Health systems such as Dartmouth-Hitchcock Medical Center, in Lebanon, N.H., and Burlington, Vt.-based Fletcher Allen Health Care have availed themselves of this apprenticeship program, says Klinedinst, using them for positions ranging from coding to pharmacy tech to critical care nursing.
That might point to a way forward for younger job-seekers, or those willing to recalibrate their careers and put the time in to gain new skill sets. For more seasoned IT pros looking to get into healthcare from other industries, the frustration can be acute.
"The biggest pain point is, I have the education, I have the credentials, I don't have the experience," says Klinedinst. "How can I get the experience if you're not willing to hire me?"
Her advice? At least in the short term, "You've got to reevaluate. OK, you've been a project manager in other non-healthcare IT settings making maybe $95,000. If you want to get into healthcare you've got to moderate those expectations. Because you're not going to make that walking through the door without a knowledge of the content."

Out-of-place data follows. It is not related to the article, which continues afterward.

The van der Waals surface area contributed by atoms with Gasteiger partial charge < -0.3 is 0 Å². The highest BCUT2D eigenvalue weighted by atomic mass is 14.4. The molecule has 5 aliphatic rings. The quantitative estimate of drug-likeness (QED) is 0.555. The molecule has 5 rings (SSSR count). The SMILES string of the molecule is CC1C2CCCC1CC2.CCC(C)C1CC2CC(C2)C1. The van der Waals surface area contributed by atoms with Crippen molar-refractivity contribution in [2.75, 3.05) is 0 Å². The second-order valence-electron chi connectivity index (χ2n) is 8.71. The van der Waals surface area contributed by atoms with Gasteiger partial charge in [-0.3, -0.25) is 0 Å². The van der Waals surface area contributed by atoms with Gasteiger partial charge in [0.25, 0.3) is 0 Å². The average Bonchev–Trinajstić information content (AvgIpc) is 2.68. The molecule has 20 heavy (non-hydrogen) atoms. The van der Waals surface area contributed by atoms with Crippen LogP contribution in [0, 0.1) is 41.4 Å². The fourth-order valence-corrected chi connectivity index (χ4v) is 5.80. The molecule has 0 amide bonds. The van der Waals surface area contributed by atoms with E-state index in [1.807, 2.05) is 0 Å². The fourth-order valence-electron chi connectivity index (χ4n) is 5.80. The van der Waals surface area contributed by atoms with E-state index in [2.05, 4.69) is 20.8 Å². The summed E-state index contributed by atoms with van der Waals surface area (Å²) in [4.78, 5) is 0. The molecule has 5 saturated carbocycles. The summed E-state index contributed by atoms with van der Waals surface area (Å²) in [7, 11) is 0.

Another way to stand out from the pack might be to pursue HIMSS' certification programs, with designations such as Certified Associate in Healthcare Information & Management Systems (CAHIMS) and Certified Professional in Healthcare Information & Management Systems (CPHIMS), she says. "That's a way to differentiate candidates as well."
A critical need for staffing at rural hospitals
Keep an eye out for HIMSS Analytics' second annual workforce survey, due later this month, for more data on a job market that's challenging for employers and job-seekers alike. In the meantime, providers are still in desperate need of experienced talent, as evidenced by a more targeted survey published recently, focused on critical access hospitals.
Conducted in February and March 2014, the report's findings "confirm concerns raised surrounding workforce staffing needs within CAHs," according to HIMSS Analytics. Such "workforce voids" are a "clear challenge" IT leaders at small and rural hospitals, the polling finds, with more than one-third of respondents claiming their organization had an open/unfilled IT staff position within the past year.
To meet these challenges, critical access hospitals often rely on the staff resources of outside vendors; nearly half (49 percent) of respondents said they outsources at least one IT capability.